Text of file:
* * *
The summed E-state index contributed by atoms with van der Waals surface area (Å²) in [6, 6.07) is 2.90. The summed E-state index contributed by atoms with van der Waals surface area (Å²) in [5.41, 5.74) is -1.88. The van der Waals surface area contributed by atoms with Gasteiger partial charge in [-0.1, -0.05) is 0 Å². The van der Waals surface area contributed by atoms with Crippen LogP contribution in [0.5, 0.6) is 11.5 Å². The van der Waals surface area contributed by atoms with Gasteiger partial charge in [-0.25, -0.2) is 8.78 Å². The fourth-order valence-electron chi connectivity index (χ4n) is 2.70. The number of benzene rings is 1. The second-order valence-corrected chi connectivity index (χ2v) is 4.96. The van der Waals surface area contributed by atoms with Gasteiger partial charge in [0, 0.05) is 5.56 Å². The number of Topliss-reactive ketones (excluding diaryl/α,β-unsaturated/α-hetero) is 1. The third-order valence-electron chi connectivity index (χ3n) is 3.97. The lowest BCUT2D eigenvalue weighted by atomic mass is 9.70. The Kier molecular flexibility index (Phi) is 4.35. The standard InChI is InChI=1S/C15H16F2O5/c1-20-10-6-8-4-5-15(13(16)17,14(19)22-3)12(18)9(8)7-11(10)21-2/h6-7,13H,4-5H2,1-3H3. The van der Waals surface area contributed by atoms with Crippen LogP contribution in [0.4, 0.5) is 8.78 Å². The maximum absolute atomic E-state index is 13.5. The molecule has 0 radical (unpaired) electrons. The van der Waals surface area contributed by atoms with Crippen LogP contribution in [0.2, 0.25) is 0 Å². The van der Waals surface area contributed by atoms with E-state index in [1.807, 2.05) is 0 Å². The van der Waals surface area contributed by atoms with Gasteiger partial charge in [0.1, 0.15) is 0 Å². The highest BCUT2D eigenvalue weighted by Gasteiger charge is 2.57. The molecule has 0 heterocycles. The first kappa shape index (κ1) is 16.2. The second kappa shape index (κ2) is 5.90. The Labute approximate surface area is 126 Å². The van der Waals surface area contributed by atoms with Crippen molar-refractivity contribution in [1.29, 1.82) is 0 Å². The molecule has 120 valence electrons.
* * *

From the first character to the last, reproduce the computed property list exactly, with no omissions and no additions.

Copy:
The summed E-state index contributed by atoms with van der Waals surface area (Å²) in [6, 6.07) is 2.90. The summed E-state index contributed by atoms with van der Waals surface area (Å²) in [5.41, 5.74) is -1.88. The van der Waals surface area contributed by atoms with Gasteiger partial charge in [-0.1, -0.05) is 0 Å². The van der Waals surface area contributed by atoms with Crippen LogP contribution in [0.5, 0.6) is 11.5 Å². The van der Waals surface area contributed by atoms with Gasteiger partial charge in [-0.25, -0.2) is 8.78 Å². The fourth-order valence-electron chi connectivity index (χ4n) is 2.70. The number of benzene rings is 1. The second-order valence-corrected chi connectivity index (χ2v) is 4.96. The van der Waals surface area contributed by atoms with Gasteiger partial charge in [0, 0.05) is 5.56 Å². The number of Topliss-reactive ketones (excluding diaryl/α,β-unsaturated/α-hetero) is 1. The third-order valence-electron chi connectivity index (χ3n) is 3.97. The lowest BCUT2D eigenvalue weighted by atomic mass is 9.70. The Kier molecular flexibility index (Phi) is 4.35. The standard InChI is InChI=1S/C15H16F2O5/c1-20-10-6-8-4-5-15(13(16)17,14(19)22-3)12(18)9(8)7-11(10)21-2/h6-7,13H,4-5H2,1-3H3. The van der Waals surface area contributed by atoms with Crippen LogP contribution in [0.4, 0.5) is 8.78 Å². The maximum absolute atomic E-state index is 13.5. The molecule has 0 radical (unpaired) electrons. The van der Waals surface area contributed by atoms with Crippen LogP contribution in [0.2, 0.25) is 0 Å². The van der Waals surface area contributed by atoms with E-state index in [1.807, 2.05) is 0 Å². The van der Waals surface area contributed by atoms with Gasteiger partial charge in [0.1, 0.15) is 0 Å². The highest BCUT2D eigenvalue weighted by Gasteiger charge is 2.57. The molecule has 0 heterocycles. The first kappa shape index (κ1) is 16.2. The second kappa shape index (κ2) is 5.90. The Labute approximate surface area is 126 Å². The van der Waals surface area contributed by atoms with Crippen molar-refractivity contribution in [1.29, 1.82) is 0 Å². The molecule has 120 valence electrons.